Periscope Depth

mean old levee, taught me to weep and moan

Went to a great talk by Barry Eisler on Thursday, hosted by Grub Street at the Park Plaza Hotel. Eisler’s a great speaker: not just fun and engaging, but also immensely intelligent on whatever subject comes up. He was a little ragged from having talked at two earlier events that day, but I would still rather listen to him than most other speakers.

Eisler talked about selling his first book, Rain Fall, and the journey he took to get there. “We tend to look at published authors as a breed apart,” he said, “as if they were born published.” He described the hard work, the repeated revisions and the rejections he went through (50 agents turned it down). But eventually it was sold, it succeeded and it blossomed into the seven-book John Rain series that’s popular today.

It’s the seventh book in that series, The Detachment, that made recent headlines. Eisler first shocked the publishing world by walking away from a $500,000 contract with St. Martin’s Press, electing to self-publish electronically because he figured (accurately) that he could make more money that way. This got Amazon’s attention. Amazon had recently set up its own publishing imprint, Thomas & Mercer, and pitched Eisler a “hybrid deal”: generous electronic royalties, control over editorial and design decisions, and the strength of Amazon’s marketing platform. He accepted. Both decisions drew fire: the former from legacy publishers and the writers attached to them, the latter from independent retailers and self-publishers.

Eisler spoke about the above process with gentle humor and clear reasoning. “You can’t criticize someone’s tactics without understanding their objectives,” he said. He explained that Amazon’s terms were still vastly superior to anything he could get with a legacy publisher*. That, plus the marketing weight that Amazon can throw behind a flagship author, gave him an expectation of selling more copies and making more money. And it’s paid off: his sales of The Detachment have not only “blown away” sales of his other work, they’ve also lifted his previous titles as well.

The paper edition of The Detachment just came out, but Eisler made clear that he thinks the future is in digital. “In a digital world, [legacy publishers and self-published authors] are on an absolutely level playing field with distribution,” he said. No longer is the self-published author driving from one small bookstore to another with a station wagon full of books. Of course, marketing is now an issue, but that’s a challenge for all first-time authors. And the way the digital field is growing, it seems to make sense to focus your efforts there. “I don’t care if I sell another paper book in my life,” Eisler said, and he wasn’t bluffing.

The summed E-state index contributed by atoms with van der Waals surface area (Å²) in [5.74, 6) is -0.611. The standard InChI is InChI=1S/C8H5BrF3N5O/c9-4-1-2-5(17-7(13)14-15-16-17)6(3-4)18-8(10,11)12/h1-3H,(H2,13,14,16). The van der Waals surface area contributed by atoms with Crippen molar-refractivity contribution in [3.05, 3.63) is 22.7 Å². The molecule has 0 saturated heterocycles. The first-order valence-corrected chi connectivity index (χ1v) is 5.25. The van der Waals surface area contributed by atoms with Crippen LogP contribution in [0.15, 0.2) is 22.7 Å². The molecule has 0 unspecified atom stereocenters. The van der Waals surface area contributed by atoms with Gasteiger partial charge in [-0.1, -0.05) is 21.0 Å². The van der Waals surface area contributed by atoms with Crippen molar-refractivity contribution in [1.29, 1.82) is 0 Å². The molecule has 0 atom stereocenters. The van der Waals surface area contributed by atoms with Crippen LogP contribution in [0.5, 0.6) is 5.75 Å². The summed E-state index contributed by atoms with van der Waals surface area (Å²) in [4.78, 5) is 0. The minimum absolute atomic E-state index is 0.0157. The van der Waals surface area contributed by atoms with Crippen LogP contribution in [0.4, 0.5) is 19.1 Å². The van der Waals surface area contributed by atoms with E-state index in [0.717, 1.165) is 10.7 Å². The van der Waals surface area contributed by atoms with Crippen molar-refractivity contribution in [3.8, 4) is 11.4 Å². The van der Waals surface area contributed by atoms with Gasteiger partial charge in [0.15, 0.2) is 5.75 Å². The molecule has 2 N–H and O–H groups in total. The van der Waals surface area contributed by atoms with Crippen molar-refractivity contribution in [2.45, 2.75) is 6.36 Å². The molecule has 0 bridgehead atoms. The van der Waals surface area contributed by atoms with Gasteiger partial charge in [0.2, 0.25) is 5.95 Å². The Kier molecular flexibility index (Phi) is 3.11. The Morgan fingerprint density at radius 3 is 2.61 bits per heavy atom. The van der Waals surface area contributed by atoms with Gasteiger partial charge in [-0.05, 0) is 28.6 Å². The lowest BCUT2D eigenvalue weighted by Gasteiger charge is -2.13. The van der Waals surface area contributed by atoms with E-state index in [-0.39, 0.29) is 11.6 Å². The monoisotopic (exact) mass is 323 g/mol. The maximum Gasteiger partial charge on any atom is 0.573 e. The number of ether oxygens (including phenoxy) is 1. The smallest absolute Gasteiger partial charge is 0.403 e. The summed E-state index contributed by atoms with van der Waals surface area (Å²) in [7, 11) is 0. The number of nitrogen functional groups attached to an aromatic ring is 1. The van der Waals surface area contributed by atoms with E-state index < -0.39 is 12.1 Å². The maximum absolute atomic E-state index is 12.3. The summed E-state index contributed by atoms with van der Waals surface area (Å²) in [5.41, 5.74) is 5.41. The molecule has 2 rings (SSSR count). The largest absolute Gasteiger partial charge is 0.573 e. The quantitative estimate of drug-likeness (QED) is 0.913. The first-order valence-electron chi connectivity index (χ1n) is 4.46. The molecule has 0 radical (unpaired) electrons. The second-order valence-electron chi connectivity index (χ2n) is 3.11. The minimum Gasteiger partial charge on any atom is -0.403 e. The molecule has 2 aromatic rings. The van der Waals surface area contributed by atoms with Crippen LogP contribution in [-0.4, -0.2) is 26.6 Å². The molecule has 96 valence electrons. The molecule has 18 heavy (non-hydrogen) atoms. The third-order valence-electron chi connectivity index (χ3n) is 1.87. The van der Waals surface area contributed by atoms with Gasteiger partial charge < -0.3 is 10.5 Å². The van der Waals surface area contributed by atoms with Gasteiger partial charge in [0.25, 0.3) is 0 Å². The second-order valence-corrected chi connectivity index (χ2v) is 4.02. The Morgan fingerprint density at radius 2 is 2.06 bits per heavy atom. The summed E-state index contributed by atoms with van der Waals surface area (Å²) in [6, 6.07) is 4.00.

Eisler had one throwaway comment at the beginning of his discussion. “Craft used to get discussed a lot more,” he said, referring to the writer’s conventions he’s hit up over the last couple of years. Ever since the explosion of electronic publishing, however, all anyone wants to talk about is business. That’s entirely understandable. Two years ago, self-publishing was a joke in the industry (literally; I attended a conference where an agent laughed it off); today, electronic books outsell paper books and Amazon offers 4X royalties that a legacy publisher can for self-published authors of Kindle titles. An industry that’s centuries old is becoming unrecognizable and everyone wants to get a handle on it. Hopefully, though, things will settle down soon and writers can get back to worrying about the craft. (Although they shouldn’t stop worrying about craft until then)

* Though he wouldn’t exactly say what they were. Amazon asked him to keep the exact terms of his deal secret. Eisler said he thinks it would be better for the industry if he could talk about it, but he understands that Amazon doesn’t want every new writer it brings in coming to the negotiating table armed with that kind of knowledge.

That said, we know it’s better than the 17.5% of retail price that a traditional publisher will offer as a royalty on an ebook. And we can figure it’s not as good as the 70% he could get if he published it on Amazon on his own. So maybe 50%? 60%? He’s been circumspect about it whenever the subject comes up, and if there’s one guy you can trust to keep a secret, it’s a former employee of the CIA’s Directorate of Operations.

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